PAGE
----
General Order #3 finally announced a change in relationship as participants in the market place. General Granger’s Order #3 impacts approximately 250,000 slaves in Texas according to Dr. Henry Louis Gates. The impact of a quarter of a million persons learning they would no longer be existing and functioning as free labor is without measure. Consider for a moment if 10% of these persons now have the opportunity to work, negotiate a price for labor, and receive compensation for that labor. The terms of slave and master begin to erode in Texas and the South for our common terms of employer and laborer. These persons now have the opportunity to function as laborers and dare we say new entrepreneurs who would lay the foundations for great enterprise efforts such Black Wall Street, Madame Cj Walker, and others. Our participation in the marketplace requires a reevaluation of our economic education and the support of more entrepreneurs who will own businesses and not simply patronize a business.
This qualitative change in relationship among Whites and Blacks, the labor context, and market place did not come without its challenges. There was and there would be opposition. Sharecropping, Reconstruction, and Jim Crow were all forms of opposition to the good news “We are human beings.” Opposition arises from those who benefit from the status quo. The beneficiaries of the status quo act out of fear over the loss of security, comfort, and affluence. Fear created the unjust economic practice of sharecropping. Fear created the inequitable practice of the Homestead Act in the which the federal government supported White brothers and sisters seeking to make a new life West while Black freedmen and women struggled to move freely with economic shackles still around their ankles. Yet it is the steady rain of heavenly plagues which begin to wash away the existing reality and reveal a fresh soil of new landscapes for many to enjoy.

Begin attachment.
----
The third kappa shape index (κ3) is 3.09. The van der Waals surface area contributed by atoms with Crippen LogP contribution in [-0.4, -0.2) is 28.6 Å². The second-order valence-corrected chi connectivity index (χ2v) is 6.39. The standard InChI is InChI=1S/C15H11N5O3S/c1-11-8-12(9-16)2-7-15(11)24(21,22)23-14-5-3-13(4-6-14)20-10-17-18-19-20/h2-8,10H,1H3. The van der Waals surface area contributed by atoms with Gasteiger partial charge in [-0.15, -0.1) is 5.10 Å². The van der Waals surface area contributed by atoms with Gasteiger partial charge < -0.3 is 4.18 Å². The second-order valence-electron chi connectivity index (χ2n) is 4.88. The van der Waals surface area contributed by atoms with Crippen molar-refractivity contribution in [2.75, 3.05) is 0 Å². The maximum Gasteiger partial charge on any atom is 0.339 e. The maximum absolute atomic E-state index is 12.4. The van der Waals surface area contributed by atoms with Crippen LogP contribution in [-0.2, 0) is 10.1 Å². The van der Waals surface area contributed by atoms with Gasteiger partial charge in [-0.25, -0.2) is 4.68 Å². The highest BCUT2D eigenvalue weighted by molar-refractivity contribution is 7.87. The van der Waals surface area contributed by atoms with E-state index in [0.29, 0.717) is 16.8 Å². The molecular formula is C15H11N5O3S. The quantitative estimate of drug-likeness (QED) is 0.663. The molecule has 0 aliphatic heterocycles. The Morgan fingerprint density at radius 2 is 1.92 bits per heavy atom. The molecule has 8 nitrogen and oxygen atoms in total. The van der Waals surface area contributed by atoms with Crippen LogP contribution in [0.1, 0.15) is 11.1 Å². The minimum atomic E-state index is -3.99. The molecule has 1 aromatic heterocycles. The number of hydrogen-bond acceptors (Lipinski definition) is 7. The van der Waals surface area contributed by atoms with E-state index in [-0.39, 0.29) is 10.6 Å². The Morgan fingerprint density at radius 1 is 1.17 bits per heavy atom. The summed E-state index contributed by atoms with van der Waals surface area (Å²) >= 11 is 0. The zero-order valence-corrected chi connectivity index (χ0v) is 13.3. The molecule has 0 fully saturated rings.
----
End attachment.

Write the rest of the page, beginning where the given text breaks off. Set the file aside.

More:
We are men, women, brothers and sisters. Juneteenth only affirms what is already in each and everyone of us. We are powerful and remarkable image bearers of God. We are men and women who have a long lineage which does not begin in chains and the bowels of slave ships. Our lives begin on West African shores, North African landscapes, and in the shadow of great pyramids. We have the intellect of kings, queens, scientist, theologians, and entrepreneurs. Thus our relationship to one another should be one of persons who are actively pursuing opportunities and partnerships which uplift the wellbeing of one another. We have come from different families. We have ancestors from different plantations but we are here now…together. We are here now. And just as our forefathers and foremothers huddled together for comfort and courage in dark fields to sing praises to God in whose image they were made. We need to rally together around common economic interest to achieve economic goals for the common good. Leave this place with an commitment to find your way to improve the social, economic, political, and religious situation of your fellow African American brother and sister. But not only them…let us commit to being a people who provide such an influence to the state of Arkansas and our nation, all people will rise up and say with one loud voice…